When you think about patients and their health issues, you tend to take one of two approaches: you either focus on things more granularly or you look at the bigger picture. Let's call this micro vs macro. Macro issues might include what connects the larger patient population to issues around a particular disease. Macro looks at statistics and demographics of a patient population. But when you think about patients on a micro level, you get an understanding of how specific patients deal with the everyday realities of living with an illness.
One of the hottest marketing catch phrases of 2012 is "data is the new creative." The premise is that all of the creative in the world won't help you if your decisions aren't data driven.
Recently, I came across an interesting article published in the pharmaceutical marketing publication PM360. It features an examination of the online reputations of the top 10 U.S. prescription medicines as ranked by direct-to-consumer advertising spend. A fundamental component of Michelle Bennett's (who serves as COO of Wool Labs) analysis is an assumption that negative online content and conversations can negatively influence customer perceptions and potentially behaviors.
The digital pathology specialty remains buoyant and is slated to grow in scope and stature, both domestically and globally. Rising household incomes, population growth and a large aging demographic are boosting demand for medical services generally and pathology test referrals in particular. Doctors are ordering more pathology tests as the range of available tests increases, thanks largely to new technology.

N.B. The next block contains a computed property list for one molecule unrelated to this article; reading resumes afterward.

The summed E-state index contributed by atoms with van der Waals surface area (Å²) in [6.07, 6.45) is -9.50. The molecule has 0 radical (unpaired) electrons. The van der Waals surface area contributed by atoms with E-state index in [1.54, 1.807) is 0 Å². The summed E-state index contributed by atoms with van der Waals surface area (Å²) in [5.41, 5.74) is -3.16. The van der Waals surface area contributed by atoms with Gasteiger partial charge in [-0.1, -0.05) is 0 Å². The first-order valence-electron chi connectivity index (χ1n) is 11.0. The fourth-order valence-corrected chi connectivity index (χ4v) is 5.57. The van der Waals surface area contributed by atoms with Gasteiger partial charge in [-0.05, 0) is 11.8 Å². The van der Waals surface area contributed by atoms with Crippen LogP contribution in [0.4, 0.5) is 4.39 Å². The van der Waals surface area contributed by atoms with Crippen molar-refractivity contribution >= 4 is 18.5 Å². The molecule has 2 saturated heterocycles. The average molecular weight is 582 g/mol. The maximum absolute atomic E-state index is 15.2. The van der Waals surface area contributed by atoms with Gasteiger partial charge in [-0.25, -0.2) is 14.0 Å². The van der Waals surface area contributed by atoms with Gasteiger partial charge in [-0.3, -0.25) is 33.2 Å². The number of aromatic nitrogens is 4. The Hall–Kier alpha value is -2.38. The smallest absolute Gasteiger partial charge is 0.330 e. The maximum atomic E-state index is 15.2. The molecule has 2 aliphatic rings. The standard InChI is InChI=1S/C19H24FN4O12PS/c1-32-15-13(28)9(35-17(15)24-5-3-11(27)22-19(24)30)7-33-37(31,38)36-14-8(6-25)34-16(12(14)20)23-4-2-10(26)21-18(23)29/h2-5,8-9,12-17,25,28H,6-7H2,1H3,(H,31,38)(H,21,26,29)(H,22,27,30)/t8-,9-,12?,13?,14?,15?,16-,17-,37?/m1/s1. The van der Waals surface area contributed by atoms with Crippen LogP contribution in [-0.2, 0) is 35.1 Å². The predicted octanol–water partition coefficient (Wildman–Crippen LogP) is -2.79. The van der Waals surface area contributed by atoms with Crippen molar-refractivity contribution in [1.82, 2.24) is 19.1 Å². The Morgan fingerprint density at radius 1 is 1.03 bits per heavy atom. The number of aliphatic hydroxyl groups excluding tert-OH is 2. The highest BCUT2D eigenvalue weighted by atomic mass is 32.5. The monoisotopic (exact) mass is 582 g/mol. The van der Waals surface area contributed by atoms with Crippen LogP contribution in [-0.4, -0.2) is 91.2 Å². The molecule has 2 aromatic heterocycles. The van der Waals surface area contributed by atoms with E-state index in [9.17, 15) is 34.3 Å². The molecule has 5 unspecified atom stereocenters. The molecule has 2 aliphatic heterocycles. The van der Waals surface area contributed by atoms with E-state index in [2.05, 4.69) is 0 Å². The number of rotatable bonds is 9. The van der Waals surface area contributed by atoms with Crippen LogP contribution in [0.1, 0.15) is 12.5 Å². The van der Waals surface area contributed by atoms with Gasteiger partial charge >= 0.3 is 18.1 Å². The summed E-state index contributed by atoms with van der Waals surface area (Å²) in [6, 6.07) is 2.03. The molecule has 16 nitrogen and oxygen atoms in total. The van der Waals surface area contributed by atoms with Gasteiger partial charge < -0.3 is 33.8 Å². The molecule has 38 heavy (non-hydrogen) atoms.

Digital health has received a tremendous amount of attention over the last year with the mobile adoption driving a more fragmented ecosystem for publishers, users and marketers. No longer is one screen, or even two, a consumer's resource for information and services. The linchpin for successfully engaging in this splintered environment is focusing first on user experience.
Shopping and solving are two different things.
Money is a powerful motivator. Look no farther than the sports world for validation. The PGA's FedEx Cup encourages golfers to earn "points" towards participation in playoffs that offer a big season-ending payoff. Tennis has a similar format with the U.S. Open Series, where performance in a series of events equates to a huge prize purse. Both instances use hefty prize money to help ensure the top performers participate and at high levels. The Centers for Medicare and Medicaid Services (CMS) have applied this sports theory to its rankings system of Medicare Advantage (MA) and Prescription Drug Plans (PDP) plans. ...
It's still first quarter so technically all of us should still be on the health-kick, and your last few trips to the gym are just ahead this week before you quit entirely by mid-February. (So say the "experts" on all things resolution for the New Year.)